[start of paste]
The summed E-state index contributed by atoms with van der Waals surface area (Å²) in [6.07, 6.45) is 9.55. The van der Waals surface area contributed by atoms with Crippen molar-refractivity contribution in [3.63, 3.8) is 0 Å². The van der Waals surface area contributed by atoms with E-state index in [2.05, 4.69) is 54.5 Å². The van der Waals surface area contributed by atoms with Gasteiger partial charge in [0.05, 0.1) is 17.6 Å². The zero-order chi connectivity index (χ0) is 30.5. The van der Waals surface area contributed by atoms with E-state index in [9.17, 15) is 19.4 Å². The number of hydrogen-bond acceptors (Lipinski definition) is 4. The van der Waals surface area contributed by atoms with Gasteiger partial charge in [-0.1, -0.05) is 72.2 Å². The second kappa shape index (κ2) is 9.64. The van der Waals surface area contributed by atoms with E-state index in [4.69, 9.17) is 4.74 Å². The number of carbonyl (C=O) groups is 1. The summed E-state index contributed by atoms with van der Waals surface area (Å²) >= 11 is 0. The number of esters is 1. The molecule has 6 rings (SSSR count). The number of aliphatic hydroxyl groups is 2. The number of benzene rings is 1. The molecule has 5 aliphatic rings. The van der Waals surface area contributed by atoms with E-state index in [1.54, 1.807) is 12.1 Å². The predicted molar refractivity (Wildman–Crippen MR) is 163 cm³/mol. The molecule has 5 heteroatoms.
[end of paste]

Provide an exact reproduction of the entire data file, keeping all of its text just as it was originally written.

The summed E-state index contributed by atoms with van der Waals surface area (Å²) in [6.07, 6.45) is 9.55. The van der Waals surface area contributed by atoms with Crippen molar-refractivity contribution in [3.63, 3.8) is 0 Å². The van der Waals surface area contributed by atoms with E-state index in [2.05, 4.69) is 54.5 Å². The van der Waals surface area contributed by atoms with Gasteiger partial charge in [0.05, 0.1) is 17.6 Å². The zero-order chi connectivity index (χ0) is 30.5. The van der Waals surface area contributed by atoms with E-state index in [9.17, 15) is 19.4 Å². The number of hydrogen-bond acceptors (Lipinski definition) is 4. The van der Waals surface area contributed by atoms with Gasteiger partial charge in [-0.1, -0.05) is 72.2 Å². The second kappa shape index (κ2) is 9.64. The van der Waals surface area contributed by atoms with E-state index in [4.69, 9.17) is 4.74 Å². The number of carbonyl (C=O) groups is 1. The summed E-state index contributed by atoms with van der Waals surface area (Å²) >= 11 is 0. The number of esters is 1. The molecule has 6 rings (SSSR count). The number of aliphatic hydroxyl groups is 2. The number of benzene rings is 1. The molecule has 5 aliphatic rings. The van der Waals surface area contributed by atoms with E-state index in [1.54, 1.807) is 12.1 Å². The predicted molar refractivity (Wildman–Crippen MR) is 163 cm³/mol. The molecule has 5 heteroatoms.